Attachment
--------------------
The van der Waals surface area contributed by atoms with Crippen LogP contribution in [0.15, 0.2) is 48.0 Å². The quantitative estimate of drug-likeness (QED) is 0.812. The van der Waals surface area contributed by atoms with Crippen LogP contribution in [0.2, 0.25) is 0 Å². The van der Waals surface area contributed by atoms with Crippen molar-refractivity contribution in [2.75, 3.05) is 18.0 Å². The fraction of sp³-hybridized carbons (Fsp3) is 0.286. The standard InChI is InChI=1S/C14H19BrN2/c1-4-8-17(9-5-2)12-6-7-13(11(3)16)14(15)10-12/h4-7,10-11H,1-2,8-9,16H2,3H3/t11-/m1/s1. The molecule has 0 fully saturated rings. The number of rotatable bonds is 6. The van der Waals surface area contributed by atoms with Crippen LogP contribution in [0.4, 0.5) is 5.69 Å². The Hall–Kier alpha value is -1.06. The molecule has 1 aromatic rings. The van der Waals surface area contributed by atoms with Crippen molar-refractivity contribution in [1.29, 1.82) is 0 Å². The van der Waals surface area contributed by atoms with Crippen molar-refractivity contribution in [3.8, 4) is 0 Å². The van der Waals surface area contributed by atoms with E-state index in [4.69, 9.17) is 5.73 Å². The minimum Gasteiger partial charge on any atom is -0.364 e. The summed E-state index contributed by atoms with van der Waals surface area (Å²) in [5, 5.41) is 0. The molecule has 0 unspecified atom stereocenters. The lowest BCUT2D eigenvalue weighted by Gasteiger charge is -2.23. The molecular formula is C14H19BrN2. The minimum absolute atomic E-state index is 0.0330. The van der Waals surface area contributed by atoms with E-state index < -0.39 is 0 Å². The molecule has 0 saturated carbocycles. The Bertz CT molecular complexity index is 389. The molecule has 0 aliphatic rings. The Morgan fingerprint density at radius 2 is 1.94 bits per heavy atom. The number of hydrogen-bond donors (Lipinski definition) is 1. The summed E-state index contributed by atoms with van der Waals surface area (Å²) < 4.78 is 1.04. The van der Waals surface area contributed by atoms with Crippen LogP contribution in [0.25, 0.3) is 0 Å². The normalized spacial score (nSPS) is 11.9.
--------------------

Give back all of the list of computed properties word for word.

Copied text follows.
The van der Waals surface area contributed by atoms with Crippen LogP contribution in [0.15, 0.2) is 48.0 Å². The quantitative estimate of drug-likeness (QED) is 0.812. The van der Waals surface area contributed by atoms with Crippen LogP contribution in [0.2, 0.25) is 0 Å². The van der Waals surface area contributed by atoms with Crippen molar-refractivity contribution in [2.75, 3.05) is 18.0 Å². The fraction of sp³-hybridized carbons (Fsp3) is 0.286. The standard InChI is InChI=1S/C14H19BrN2/c1-4-8-17(9-5-2)12-6-7-13(11(3)16)14(15)10-12/h4-7,10-11H,1-2,8-9,16H2,3H3/t11-/m1/s1. The molecule has 0 fully saturated rings. The number of rotatable bonds is 6. The van der Waals surface area contributed by atoms with Crippen LogP contribution in [0.4, 0.5) is 5.69 Å². The Hall–Kier alpha value is -1.06. The molecule has 1 aromatic rings. The van der Waals surface area contributed by atoms with Crippen molar-refractivity contribution in [1.29, 1.82) is 0 Å². The van der Waals surface area contributed by atoms with Crippen molar-refractivity contribution in [3.8, 4) is 0 Å². The van der Waals surface area contributed by atoms with E-state index in [4.69, 9.17) is 5.73 Å². The minimum Gasteiger partial charge on any atom is -0.364 e. The summed E-state index contributed by atoms with van der Waals surface area (Å²) in [5, 5.41) is 0. The molecule has 0 unspecified atom stereocenters. The lowest BCUT2D eigenvalue weighted by Gasteiger charge is -2.23. The molecular formula is C14H19BrN2. The minimum absolute atomic E-state index is 0.0330. The van der Waals surface area contributed by atoms with E-state index < -0.39 is 0 Å². The molecule has 0 saturated carbocycles. The Bertz CT molecular complexity index is 389. The molecule has 0 aliphatic rings. The Morgan fingerprint density at radius 2 is 1.94 bits per heavy atom. The number of hydrogen-bond donors (Lipinski definition) is 1. The summed E-state index contributed by atoms with van der Waals surface area (Å²) < 4.78 is 1.04. The van der Waals surface area contributed by atoms with Crippen LogP contribution in [0.25, 0.3) is 0 Å². The normalized spacial score (nSPS) is 11.9.